LAS VEGAS — Federal officials on Monday named six states to develop test sites for drones, a critical next step for the burgeoning industry that could one day produce thousands of unmanned aircraft for use by businesses, farmers and researchers.
Alaska, Nevada, New York, North Dakota, Texas and Virginia will host the research sites, providing diverse climates, geography and air traffic environments as the Federal Aviation Administration seeks to introduce commercial drones safely into U.S. airspace.
Members of Congress and other politicians lobbied intensely to bring the work to their states. Representatives were jubilant about the likelihood that the testing will draw companies interested in cashing in on the fledgling industry.
An industry-commissioned study has predicted that more than 70,000 jobs would develop in the first three years after Congress loosens drone restrictions on U.S. skies. The same study projects an average salary range for a drone pilot between $85,000 and $115,000.
“This is wonderful news for Nevada that creates a huge opportunity for our economy,” said Senate Majority Leader Harry Reid, D-Nevada. Sen. Charles Schumer, D-N.Y., also called the announcement a boon for his state.
Drones have been mainly used by the military, but governments, businesses, farmers and others are making plans to join the market. Many universities are starting or expanding curriculum involving drones.
The FAA does not currently allow commercial use of drones, but it is working to develop operational guidelines by the end of 2015, although officials concede that the project may take longer than expected. The FAA projects some 7,500 commercial drones could be aloft within five years of getting widespread access to the skies above America.
“Today was an important step,” said attorney Ben Gielow of the Association for Unmanned Vehicle Systems International, noting that the announcement came after months of delays and data gathering. “I think we’re all anxious to get this moving.”
The competition for a test site was robust, with 25 entities in 24 states submitting proposals, FAA administrator Michael Huerta said in a media conference call.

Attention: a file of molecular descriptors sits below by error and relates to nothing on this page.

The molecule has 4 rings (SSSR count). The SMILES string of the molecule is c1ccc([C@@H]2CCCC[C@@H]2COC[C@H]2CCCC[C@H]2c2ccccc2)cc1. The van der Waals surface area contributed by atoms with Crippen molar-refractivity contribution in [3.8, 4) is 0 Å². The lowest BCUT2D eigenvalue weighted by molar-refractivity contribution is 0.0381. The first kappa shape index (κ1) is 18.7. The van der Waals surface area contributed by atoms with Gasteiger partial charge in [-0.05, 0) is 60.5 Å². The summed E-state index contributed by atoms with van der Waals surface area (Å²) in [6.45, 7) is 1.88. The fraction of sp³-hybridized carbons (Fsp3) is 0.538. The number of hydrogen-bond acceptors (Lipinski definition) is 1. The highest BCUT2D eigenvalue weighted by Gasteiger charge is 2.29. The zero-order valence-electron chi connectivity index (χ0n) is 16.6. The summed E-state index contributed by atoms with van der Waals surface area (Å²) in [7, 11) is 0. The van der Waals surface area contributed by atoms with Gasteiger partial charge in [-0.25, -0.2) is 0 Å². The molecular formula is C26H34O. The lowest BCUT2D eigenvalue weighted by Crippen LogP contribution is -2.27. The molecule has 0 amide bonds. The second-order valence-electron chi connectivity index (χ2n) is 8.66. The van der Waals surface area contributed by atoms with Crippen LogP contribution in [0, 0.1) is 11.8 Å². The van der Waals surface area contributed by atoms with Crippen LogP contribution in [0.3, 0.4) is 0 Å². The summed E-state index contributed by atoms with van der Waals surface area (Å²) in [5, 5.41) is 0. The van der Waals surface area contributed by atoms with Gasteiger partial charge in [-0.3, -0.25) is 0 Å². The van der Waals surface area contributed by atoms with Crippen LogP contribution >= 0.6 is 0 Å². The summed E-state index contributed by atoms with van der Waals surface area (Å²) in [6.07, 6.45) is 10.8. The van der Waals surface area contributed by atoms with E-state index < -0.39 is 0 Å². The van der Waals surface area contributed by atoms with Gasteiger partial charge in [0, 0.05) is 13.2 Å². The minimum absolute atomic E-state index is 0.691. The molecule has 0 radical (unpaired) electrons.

At least one of the six sites the FAA chose will be up and running within 180 days, while the others are expected to come online in quick succession, he said. But the designation as a test site doesn’t come with a financial award from the government.
In choosing Alaska, the FAA cited a diverse set of site locations in seven climatic zones. New York’s Griffiss International Airport site in Rome, near Utica, will look into integrating drones into the congested Northeast airspace. And Nevada offered proximity to military aircraft from several bases, Mr. Huerta said.
The extent that lobbying influenced site selections was unclear. “Politics likely always plays a role at some level in this, but I couldn’t tell you specifically what the politics were,” said Brendan M. Schulman, part of a New York City-based law group focused on drone issues. “Part of the selection … is an evaluation of the dedication and seriousness the sites were showing in pursuing this.”
The testing will determine whether drones can detect and avoid aircraft and other obstacles, and whether they can operate safety when contact is lost with operators.
Growing use of drones has sparked criticism among both conservatives and liberals, who fear creation of a surveillance state, in which authorities track and scrutinize citizens’ every move. “I just don’t like the concept of drones flying over barbecues in New York to see whether you have a Big Gulp in your backyard, or whether you are separating out your recyclables according to the city mandates,” said Sen. Rand Paul, R-Ky., referring to a New York City ban on supersized soft drinks.
Mr. Paul has introduced a bill to bar drones from checking for criminal or regulatory violations without a warrant.
Mr. Huerta said his agency is sensitive to privacy concerns involving drones. Test sites must have a written plan for data use and retention, and will be required to conduct an annual review of privacy practices that involves public comment.
That policy provided little comfort for the American Civil Liberties Union. “Someday, drones will be commonplace in U.S. skies,” ACLU attorney Catherine Crump said in a statement, “and before that happens, it’s imperative that Congress enact strong, nationwide privacy rules.”